Peacock’s ‘Noughts + Crosses’ Doesn’t Live Up to the Power of Its Premise

(Photo: Peacock)
(Photo: Peacock)

On paper, Peacock’s Noughts + Crosses should have been a buzzy summer hit – a cultural conversation starter a la Hulu’s The Handmaid's Tale that arrived at a perfect and necessary moment, pushing its viewers toward necessary conversations about issues of race and cultural privilege.

In actuality, the drama fizzles out before it ever really gets started, squandering a truly original premise and setting on the altar of flat characters and a pointlessly forced romance. I know, I know, it’s based on a young adult book, and that’s the plot of the book – and don’t get me wrong, I generally love YA fiction. But though I would happily watch more stories set in the Noughts + Crosses world – with its deeply layered societal structures and alternate global history – I could do just fine without ever seeing more of its two protagonists.

Noughts + Crosses is set in a present-day version of London, more than 700 years after the Aprican Empire invaded Europe and colonized the continent, including the island of Albion.  This fictional version of England has been ruled by this stand-in for Africa ever since, and their culture has developed and adapted accordingly.

Which, naturally, means the show is instantly intriguing from its very first frames, depicting a world in which our understanding of racial and cultural relationships are inverted in ways specifically designed to both fascinate us and make us feel deeply uncomfortable. In this world, everything from clothing to hairstyles to language reflects a culture of Black supremacy, where the ruling class, here known as “Crosses”, gleefully oppress the native (read: white) “Noughts”. Segregation is rigorously enforced, interracial relationships are legally forbidden, and microaggressions are rampant.

(Photo: Peacock)
(Photo: Peacock)

But the show is too often content to simply take the most extreme versions of the racism we witness today – police brutality and deadly force, economic oppression, segregation both forced and subtle – and just reverse the roles of those who experience it, without really contemplating how they would – and likely should – be different. Seven hundred years of oppression is a long time, and it feels a bit presumptuous to assume that the evolution of these oppressive systems would somehow automatically mirror our own and not invent new and different kinds of horror.

The other problem is that far much of the story turns around the romance of Sephy and Callum, a Romeo and Juliet-style relationship between a Cross girl and a Nought boy that feels similar to the text it’s based on in that it’s never entirely established where their connection comes from. There are offhand references to a basic childhood friendship as a result of the fact that Callum’s mother works as a maid in Sephy’s household, but for the most part, the fact of their epic love is generally taken as read, and the two move rapidly into clandestine meetings and longing stares territory.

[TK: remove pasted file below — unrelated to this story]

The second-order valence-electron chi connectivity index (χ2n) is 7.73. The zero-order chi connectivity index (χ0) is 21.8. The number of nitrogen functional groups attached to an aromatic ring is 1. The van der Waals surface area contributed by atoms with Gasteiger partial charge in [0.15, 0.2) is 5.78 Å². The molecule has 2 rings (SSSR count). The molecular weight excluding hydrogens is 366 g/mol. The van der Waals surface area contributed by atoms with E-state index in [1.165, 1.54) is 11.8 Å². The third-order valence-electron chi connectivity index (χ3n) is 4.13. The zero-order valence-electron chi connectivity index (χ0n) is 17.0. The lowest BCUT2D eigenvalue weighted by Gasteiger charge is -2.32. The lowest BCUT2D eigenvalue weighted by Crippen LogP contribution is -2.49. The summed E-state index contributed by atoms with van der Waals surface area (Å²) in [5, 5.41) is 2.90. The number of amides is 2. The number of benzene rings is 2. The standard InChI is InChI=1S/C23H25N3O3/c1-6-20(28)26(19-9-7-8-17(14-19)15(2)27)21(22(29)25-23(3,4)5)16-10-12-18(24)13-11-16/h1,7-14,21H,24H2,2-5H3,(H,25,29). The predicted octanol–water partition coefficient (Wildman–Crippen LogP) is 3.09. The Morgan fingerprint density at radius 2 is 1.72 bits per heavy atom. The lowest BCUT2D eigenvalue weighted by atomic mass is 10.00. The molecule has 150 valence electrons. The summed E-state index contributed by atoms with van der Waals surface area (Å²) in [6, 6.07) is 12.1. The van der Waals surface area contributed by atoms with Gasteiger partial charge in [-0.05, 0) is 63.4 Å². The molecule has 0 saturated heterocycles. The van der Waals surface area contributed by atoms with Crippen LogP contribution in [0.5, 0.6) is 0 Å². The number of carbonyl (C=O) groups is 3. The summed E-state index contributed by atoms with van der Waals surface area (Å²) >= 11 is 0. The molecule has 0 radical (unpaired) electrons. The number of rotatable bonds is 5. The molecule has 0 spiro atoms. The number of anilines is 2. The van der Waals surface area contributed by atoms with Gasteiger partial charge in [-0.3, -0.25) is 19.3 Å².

Yet, neither of them seems to have much in common, and their constant, belabored arguments and back-and-forth breakups get tiresome very quickly. Apparently Sephy, despite being remarkably intelligent, friendly with Callum’s mom, and the daughter of a government minister who talks nonstop about how "Blankers" should be kept as second-class citizens, seems to have no idea how much more difficult Noughts’ lives are than her own. For his part, Callum is much more interesting when the story focuses on his uncomfortable role within his own family, torn between his own desire to work toward progress and inclusion within the rules of the current system and the despair that drives his brother to join an underground liberation group.

(Photo: Peacock)
(Photo: Peacock)

What I’m saying is this: Sephy and Callum’s relationship is 100% the least interesting part of this series, yet it’s the primary engine that powers the rest of the narrative. The two break up and make up, lie, betray one another, and completely misconstrue each other’s motives. It happens so frequently – and in such a particularly jaw-dropping fashion during the season’s sixth episode – that the fact that they keep coming back together afterward becomes honestly kind of laughable. (Made worse by the fact that the show never bothers to tell us why.)

Noughts + Crosses is at its best when it’s busy depicting the day to day life in Albion, the myriad struggles the Noughts face, and the blithe, blasé way that much of Cross culture seems fine with the idea that they belong in a position of power over the country and people they’ve conquered. This feels like a show that feels like it should have plenty of interesting things to say, and creates a rich tapestry in which to do so. That the show doesn’t really live up to the potential of the world it’s built is a real shame – but hopefully will still spark some worthwhile conversations. Just…maybe not about romance.